WASHINGTON -- A small bipartisan group of senators opposed to broad filibuster reform are closing in on a compromise package that would derail the building momentum toward a rules change in January. Sen. Carl Levin (D-Mich.) has been the most vocal internal opponent of substantial Senate rules reform, and Democratic sources say he is now finalizing talks with the bipartisan group of senators.If it's bipartisan, it won't work. That's because Republicans don't want it to work. The Senate has gone this route before. Obviously, if it had worked the first two times, we wouldn't be where we are now, would we. That's a lesson that a handful of Democrats, like Levin, seem completely incapable of learning. One of them, schockingly enough, seems to be Chuck Schumer.
On Tuesday, Levin told HuffPost that he was optimistic an agreement would soon be reached and that he was opposed to the "talking filibuster," the most far-reaching reform on the table. "There's a lot of conversations going on. There's a lot of things I'm involved in. There's a lot of things that I think are going to happen -- that I'm optimistic are going to happen. I don't want to be more specific," he said. "I'm optimistic it's going to happen. Hopefully we're going to be able to work out something."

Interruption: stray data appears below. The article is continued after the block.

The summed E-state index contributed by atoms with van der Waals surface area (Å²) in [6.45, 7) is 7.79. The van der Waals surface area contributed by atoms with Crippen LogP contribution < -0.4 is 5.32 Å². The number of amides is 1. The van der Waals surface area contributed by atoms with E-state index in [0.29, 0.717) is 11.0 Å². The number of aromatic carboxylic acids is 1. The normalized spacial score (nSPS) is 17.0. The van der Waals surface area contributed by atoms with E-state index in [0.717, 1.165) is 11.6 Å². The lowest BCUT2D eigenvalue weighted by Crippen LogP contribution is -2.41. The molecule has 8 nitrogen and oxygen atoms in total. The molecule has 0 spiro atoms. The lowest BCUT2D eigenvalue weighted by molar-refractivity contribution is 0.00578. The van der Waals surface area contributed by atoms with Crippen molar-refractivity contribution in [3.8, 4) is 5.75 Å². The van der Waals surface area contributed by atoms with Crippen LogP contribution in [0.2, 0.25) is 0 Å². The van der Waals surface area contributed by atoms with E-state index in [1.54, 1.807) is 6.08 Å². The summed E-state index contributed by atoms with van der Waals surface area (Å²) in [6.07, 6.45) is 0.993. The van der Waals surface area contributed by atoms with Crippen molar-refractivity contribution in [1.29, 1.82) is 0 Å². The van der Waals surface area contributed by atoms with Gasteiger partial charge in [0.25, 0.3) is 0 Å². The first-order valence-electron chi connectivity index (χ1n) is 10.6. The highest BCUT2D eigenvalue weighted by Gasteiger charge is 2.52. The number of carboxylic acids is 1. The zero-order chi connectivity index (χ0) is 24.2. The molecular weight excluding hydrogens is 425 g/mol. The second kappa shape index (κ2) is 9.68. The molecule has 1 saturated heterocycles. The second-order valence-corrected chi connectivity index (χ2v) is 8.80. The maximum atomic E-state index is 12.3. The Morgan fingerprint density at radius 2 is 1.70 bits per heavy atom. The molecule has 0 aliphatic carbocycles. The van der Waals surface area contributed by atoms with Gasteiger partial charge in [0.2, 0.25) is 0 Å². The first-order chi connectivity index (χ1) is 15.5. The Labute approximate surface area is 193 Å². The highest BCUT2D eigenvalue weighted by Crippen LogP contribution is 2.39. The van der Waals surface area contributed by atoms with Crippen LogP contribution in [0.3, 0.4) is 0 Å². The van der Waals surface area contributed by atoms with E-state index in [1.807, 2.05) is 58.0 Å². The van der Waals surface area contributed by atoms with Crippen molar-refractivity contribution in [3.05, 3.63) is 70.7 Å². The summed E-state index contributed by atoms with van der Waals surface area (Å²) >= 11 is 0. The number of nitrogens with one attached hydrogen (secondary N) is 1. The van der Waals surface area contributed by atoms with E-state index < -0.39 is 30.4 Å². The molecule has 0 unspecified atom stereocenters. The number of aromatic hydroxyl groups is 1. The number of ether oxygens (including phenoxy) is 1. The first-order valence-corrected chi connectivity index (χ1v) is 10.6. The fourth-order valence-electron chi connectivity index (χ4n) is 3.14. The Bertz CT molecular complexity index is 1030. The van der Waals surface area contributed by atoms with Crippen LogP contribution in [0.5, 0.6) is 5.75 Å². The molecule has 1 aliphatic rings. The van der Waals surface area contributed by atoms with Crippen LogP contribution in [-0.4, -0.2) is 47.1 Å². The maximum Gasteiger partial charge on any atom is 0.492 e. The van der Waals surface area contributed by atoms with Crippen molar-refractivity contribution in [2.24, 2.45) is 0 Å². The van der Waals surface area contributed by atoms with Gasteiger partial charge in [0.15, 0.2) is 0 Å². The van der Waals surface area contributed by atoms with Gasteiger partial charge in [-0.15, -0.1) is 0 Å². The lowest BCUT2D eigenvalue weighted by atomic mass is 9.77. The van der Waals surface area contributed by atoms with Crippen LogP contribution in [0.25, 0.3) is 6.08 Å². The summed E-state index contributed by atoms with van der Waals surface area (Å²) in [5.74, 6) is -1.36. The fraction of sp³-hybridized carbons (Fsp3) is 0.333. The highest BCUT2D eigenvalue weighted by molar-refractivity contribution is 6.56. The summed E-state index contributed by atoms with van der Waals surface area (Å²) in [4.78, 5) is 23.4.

Schumer said the right filibuster package could sail through the upper chamber. "I would say there are 90 members of this chamber, a significant majority of both parties, which would like to see something change and are fed up with how the Senate works," he said. "It's a bipartisan yearning to fix it. Whether we can come to an agreement or not between the parties, we'll see."There is no yearning on the part of Republicans to fix this. If there was, well then there wouldn't be any fixing needed, would there. Because those Republicans yearning to make the Senate function would have been doing that instead of helping the rest of the Republicans obstruct. Given that three of the Republican senators who might have been interested in helping out in the cause of bipartisanship (Richard Lugar, Olympia Snowe and Scott Brown) are gone, this is one more exercise in bipartisan futility.
We need real reform, not what a Senate Republican leadership aide calls "another ineffectual ‘gentlemen’s agreement’ or some watered-down cosmetic changes that won’t make the Senate more functional."